The story concerns a group of (mostly) very human superheroes called the Crimebusters and a plot to kill some of them. One can certainly see this book as very much a precursor to the rather darker, human portrayals of superheroes that we see all over the movie theaters lately like the Dark Knight, Iron Man, etc.
I think this novel is well worth reading, but there was something about it that left me a bit unfulfilled. I think the plot left a little to be desired and the ending felt a bit rushed. The pirate story also kinda just sucked, too. On the other hand, I think the manner in which most characters (Ozymandias/Adrian Veidt is the very notable exception in my opinion) were developed was simply spectacular. The origin stories and motivation of the characters of Dr. Manhattan, the Nite Owl, Rorschach, and Silk Spectre was as finely crafted as almost any book I have ever read.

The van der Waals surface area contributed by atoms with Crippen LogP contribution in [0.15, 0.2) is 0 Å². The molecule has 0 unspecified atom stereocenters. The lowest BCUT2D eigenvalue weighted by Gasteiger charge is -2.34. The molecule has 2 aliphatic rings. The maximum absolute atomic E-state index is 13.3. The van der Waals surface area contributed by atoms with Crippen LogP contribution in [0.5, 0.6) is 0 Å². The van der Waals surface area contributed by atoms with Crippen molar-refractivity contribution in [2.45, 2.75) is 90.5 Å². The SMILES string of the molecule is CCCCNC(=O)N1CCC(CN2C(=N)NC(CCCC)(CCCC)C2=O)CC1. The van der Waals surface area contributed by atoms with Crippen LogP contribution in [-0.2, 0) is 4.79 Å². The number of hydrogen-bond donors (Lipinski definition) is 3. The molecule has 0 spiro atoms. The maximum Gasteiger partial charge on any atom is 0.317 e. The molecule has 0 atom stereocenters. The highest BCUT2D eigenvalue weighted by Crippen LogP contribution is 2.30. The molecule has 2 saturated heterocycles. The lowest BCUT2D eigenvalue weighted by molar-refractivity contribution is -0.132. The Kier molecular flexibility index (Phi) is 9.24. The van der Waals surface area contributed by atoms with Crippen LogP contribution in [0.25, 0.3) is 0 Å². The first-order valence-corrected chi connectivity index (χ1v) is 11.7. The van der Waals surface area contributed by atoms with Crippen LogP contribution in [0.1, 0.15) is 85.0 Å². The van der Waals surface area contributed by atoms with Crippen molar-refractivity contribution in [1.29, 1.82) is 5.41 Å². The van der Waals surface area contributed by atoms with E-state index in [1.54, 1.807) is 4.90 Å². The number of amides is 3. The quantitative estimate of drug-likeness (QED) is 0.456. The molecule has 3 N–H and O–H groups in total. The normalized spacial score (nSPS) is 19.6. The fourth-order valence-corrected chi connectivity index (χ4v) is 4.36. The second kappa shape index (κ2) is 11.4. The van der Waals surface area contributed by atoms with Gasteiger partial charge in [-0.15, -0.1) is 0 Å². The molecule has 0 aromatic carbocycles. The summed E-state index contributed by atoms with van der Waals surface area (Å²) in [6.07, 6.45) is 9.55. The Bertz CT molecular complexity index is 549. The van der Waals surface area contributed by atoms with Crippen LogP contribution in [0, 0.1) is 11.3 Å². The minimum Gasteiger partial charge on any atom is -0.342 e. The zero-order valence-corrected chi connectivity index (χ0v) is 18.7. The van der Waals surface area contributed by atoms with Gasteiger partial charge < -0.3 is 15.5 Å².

**spoiler alert** Earlier this year, I had the good fortune to read Bronte’s masterpiece, Jane Eyre, a fascinating book. One aspect of the story is th...more**spoiler alert** Earlier this year, I had the good fortune to read Bronte’s masterpiece, Jane Eyre, a fascinating book. One aspect of the story is that Rochester’s first wife, Antoinette, is kept locked in the attic. Rather curiously, no one seems to have a real big problem with that, because she is quite mad and because we want Rochester and Jane to get together. Good old Victorian literature albeit with serious Gothic undertones. As a reader of Jane Eyre, I thought that it sure would be nice to know a little bit more about this whole madwoman locked in the attic character. Jeah Rhys had this very good idea as well and thus was born the short novel “Wide Sargasso Sea.” The novel is divided into three parts, parts one and three use Antoinette as the narrator and part two makes use of the unnamed Mr. Rochester.